By Daniel Reskin
By Hans Morgenstern
By George Martinez
By Pablo Chacon Alvarez
By Ciara LaVelle
By New Times Staff
By Rich Robinson
By Hannah Sentenac
"Art Encounters: Interstices Between Literature, Cinema, and Graphic Design"
Through March 20. CCE Miami, 800 Douglas Rd., Ste. 170, Coral Gables; 305-448-9676; ccemiami.org. Monday through Friday 9:00 a.m. to 5:00 p.m.
Some people believe a picture is worth a thousand words, but others swear a well-made poster can more effectively sway the masses. The image of a slippery soap bar covered in pubic hair on display at CCE Miami evokes thoughts of a brutal prison rape. Instead, it is a shocking graphic design created by Mexico's Paul Domínguez to promote Marlon Brando's stab at porn in Bernardo Bertolucci's controversial Last Tango in Paris, which showcased the actor as a middle-aged widower who engages in a sexually violent relationship with an anonymous young woman. Domínguez's striking image is part of "Art Encounters: Interstices Between Literature, Cinema, and Graphic Design." The exhibit, featuring 50 provocative posters by several generations of Latin American artists, explores the corner where the disparate genres collide. In a separate room of the gallery, another 200 posters are continuously projected, offering a further examination of Latin America's rich graphic design tradition.
"Space as Medium" and "Carlos Bunga: Metamorphosis"
Through February 28. Miami Art Museum, 101 W. Flagler St., Miami; 305-375-3000; miamiartmuseum.org. Tuesday through Friday 10 a.m. to 5 p.m. and Saturday and Sunday noon to 5 p.m.
What do a bucket of black paint poured onto a wall and a giant cube full of 200 gallons of velvety black ink have in common? At Miami Art Museum, these and other sensory-numbing works are part of a modest but intriguing exhibition critical of the institutional white cube. "Space as Medium" explores the evolution of artistic practices, directly addressing the walls, floors, and ceilings of the physical spaces where they're installed. The group show includes works by William Anastasi, Lynda Benglis, Tom Burr, Eugenio Espinoza, Ryan Gander, Katharina Grosse, Wade Guyton, Nicolas Lobo, Charles Ray, and Rachel Whiteread. It's the type of exhibit that typically provokes heated theoretical debate while leaving the average viewer dashing for the exit and feeling like the victim of an egghead's scam.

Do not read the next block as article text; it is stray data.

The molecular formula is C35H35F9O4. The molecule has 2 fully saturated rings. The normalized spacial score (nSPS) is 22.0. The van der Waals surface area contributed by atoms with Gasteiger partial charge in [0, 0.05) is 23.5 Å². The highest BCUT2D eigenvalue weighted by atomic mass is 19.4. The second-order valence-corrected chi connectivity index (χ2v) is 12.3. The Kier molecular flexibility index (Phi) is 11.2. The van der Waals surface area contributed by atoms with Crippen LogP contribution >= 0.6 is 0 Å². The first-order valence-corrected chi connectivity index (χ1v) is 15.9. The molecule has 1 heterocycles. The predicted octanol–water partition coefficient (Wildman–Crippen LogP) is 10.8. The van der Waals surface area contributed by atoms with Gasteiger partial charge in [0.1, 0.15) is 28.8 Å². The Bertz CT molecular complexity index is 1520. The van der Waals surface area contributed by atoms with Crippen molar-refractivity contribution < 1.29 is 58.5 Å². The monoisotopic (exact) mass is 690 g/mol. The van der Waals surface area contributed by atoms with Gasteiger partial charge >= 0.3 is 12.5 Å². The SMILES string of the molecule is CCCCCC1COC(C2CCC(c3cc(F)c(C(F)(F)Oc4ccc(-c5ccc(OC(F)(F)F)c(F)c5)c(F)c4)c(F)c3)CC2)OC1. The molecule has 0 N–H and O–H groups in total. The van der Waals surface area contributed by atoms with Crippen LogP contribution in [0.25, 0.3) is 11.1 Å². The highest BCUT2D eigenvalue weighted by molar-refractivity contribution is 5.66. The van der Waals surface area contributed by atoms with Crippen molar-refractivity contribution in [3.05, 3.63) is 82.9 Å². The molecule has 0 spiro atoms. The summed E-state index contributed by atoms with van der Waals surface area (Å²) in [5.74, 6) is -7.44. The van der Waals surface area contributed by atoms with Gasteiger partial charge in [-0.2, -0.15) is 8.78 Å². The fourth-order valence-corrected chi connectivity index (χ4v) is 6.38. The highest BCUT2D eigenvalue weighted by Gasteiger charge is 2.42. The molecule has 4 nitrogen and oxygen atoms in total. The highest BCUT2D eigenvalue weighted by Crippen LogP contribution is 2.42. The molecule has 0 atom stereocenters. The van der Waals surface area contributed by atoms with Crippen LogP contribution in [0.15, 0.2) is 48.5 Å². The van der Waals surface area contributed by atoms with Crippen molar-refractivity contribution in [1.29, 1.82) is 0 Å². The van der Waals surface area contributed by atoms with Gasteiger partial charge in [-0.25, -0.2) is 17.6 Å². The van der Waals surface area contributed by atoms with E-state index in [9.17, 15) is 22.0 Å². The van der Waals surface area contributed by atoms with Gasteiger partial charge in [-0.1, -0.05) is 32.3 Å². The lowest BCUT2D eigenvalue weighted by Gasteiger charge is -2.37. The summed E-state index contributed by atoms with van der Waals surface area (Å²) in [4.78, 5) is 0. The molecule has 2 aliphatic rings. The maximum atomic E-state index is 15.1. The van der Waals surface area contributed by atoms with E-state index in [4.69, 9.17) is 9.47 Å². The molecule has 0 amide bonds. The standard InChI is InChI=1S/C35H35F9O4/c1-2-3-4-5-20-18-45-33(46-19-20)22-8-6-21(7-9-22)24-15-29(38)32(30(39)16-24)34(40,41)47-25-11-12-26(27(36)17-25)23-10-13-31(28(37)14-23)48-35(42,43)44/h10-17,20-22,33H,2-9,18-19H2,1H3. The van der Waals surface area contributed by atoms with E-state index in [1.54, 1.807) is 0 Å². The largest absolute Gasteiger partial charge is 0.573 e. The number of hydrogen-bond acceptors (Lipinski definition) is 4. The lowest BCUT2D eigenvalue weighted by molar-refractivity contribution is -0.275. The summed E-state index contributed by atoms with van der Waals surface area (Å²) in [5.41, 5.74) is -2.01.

At the barely known and underused Little Haiti Cultural Center, a world-class exhibit focusing on the art of the Caribbean begs for attention. Curated by Miami's Edouard Duval-Carrié, largely funded by the French government, and cosponsored by the City of Miami and the Haitian Cultural Arts Alliance, "Global Caribbean" features the work of nearly 25 artists and offers a tantalizing survey of the region's top talent and contemporary trends. The exhibition showcases videos, sculpture, photography, painting, and mixed-media installations that gather the detritus of a colonized culture to create stunning collages of social commentary on the endless search for cultural identity.
"Where Do We Go From Here?"
Through March 14. Bass Museum of Art, 2121 Park Ave., Miami Beach; 305-673-7530; bassmuseum.org. Wednesday through Sunday noon to 5 p.m.
If you haven't visited the Bass Museum in a while, a new exhibit will likely leave you scratching your head. Gone are the typical old-fangled portraits or Baroque paintings for which the museum was once known. Instead you'll find a giant chicharrón. The institution's bleeding-edge transformation has come courtesy of new director Silvia Karman Cubiñá. No parvenu, she comes from the now-defunct Moore Space in the Design District, which was one of the most provocative art venues in town. The gargantuan fiberglass pork rind is on view as part of "Where Do We Go From Here?: Selections From La Collección Jumex," representing one of the largest and most important collections of contemporary art in Latin America and marking the Mexico-based collection's stateside debut.